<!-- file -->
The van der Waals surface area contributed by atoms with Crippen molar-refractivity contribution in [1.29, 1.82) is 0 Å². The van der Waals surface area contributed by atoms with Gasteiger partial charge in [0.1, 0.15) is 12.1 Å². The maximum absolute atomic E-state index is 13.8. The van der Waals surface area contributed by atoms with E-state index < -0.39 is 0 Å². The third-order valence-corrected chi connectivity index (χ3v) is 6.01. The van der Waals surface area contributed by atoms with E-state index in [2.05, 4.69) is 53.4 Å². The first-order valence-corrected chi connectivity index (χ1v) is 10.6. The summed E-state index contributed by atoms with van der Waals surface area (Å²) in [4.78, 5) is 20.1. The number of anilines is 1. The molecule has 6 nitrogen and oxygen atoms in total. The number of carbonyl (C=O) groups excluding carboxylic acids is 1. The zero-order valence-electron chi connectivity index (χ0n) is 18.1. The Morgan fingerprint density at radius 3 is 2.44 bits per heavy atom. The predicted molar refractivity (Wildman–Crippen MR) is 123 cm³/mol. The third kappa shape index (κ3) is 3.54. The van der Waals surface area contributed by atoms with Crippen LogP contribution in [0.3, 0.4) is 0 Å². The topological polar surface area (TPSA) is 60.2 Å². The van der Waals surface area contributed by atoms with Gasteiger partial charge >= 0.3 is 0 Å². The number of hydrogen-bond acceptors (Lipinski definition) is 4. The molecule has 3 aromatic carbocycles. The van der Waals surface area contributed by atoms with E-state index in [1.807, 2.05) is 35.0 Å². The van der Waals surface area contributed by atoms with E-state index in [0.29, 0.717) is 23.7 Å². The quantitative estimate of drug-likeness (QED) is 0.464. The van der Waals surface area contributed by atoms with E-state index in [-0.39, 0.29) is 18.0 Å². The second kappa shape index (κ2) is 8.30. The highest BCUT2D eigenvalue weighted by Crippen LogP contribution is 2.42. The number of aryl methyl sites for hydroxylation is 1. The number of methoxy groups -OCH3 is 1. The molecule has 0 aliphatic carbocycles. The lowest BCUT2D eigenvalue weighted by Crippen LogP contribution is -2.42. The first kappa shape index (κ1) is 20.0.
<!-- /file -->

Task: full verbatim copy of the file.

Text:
The van der Waals surface area contributed by atoms with Crippen molar-refractivity contribution in [1.29, 1.82) is 0 Å². The van der Waals surface area contributed by atoms with Gasteiger partial charge in [0.1, 0.15) is 12.1 Å². The maximum absolute atomic E-state index is 13.8. The van der Waals surface area contributed by atoms with E-state index < -0.39 is 0 Å². The third-order valence-corrected chi connectivity index (χ3v) is 6.01. The van der Waals surface area contributed by atoms with E-state index in [2.05, 4.69) is 53.4 Å². The first-order valence-corrected chi connectivity index (χ1v) is 10.6. The summed E-state index contributed by atoms with van der Waals surface area (Å²) in [4.78, 5) is 20.1. The number of anilines is 1. The molecule has 6 nitrogen and oxygen atoms in total. The number of carbonyl (C=O) groups excluding carboxylic acids is 1. The zero-order valence-electron chi connectivity index (χ0n) is 18.1. The Morgan fingerprint density at radius 3 is 2.44 bits per heavy atom. The predicted molar refractivity (Wildman–Crippen MR) is 123 cm³/mol. The third kappa shape index (κ3) is 3.54. The van der Waals surface area contributed by atoms with Crippen LogP contribution in [0.3, 0.4) is 0 Å². The topological polar surface area (TPSA) is 60.2 Å². The van der Waals surface area contributed by atoms with Gasteiger partial charge >= 0.3 is 0 Å². The number of hydrogen-bond acceptors (Lipinski definition) is 4. The molecule has 3 aromatic carbocycles. The van der Waals surface area contributed by atoms with E-state index in [1.807, 2.05) is 35.0 Å². The van der Waals surface area contributed by atoms with E-state index in [0.29, 0.717) is 23.7 Å². The quantitative estimate of drug-likeness (QED) is 0.464. The van der Waals surface area contributed by atoms with E-state index in [-0.39, 0.29) is 18.0 Å². The second kappa shape index (κ2) is 8.30. The highest BCUT2D eigenvalue weighted by Crippen LogP contribution is 2.42. The number of aryl methyl sites for hydroxylation is 1. The number of methoxy groups -OCH3 is 1. The molecule has 0 aliphatic carbocycles. The lowest BCUT2D eigenvalue weighted by Crippen LogP contribution is -2.42. The first kappa shape index (κ1) is 20.0.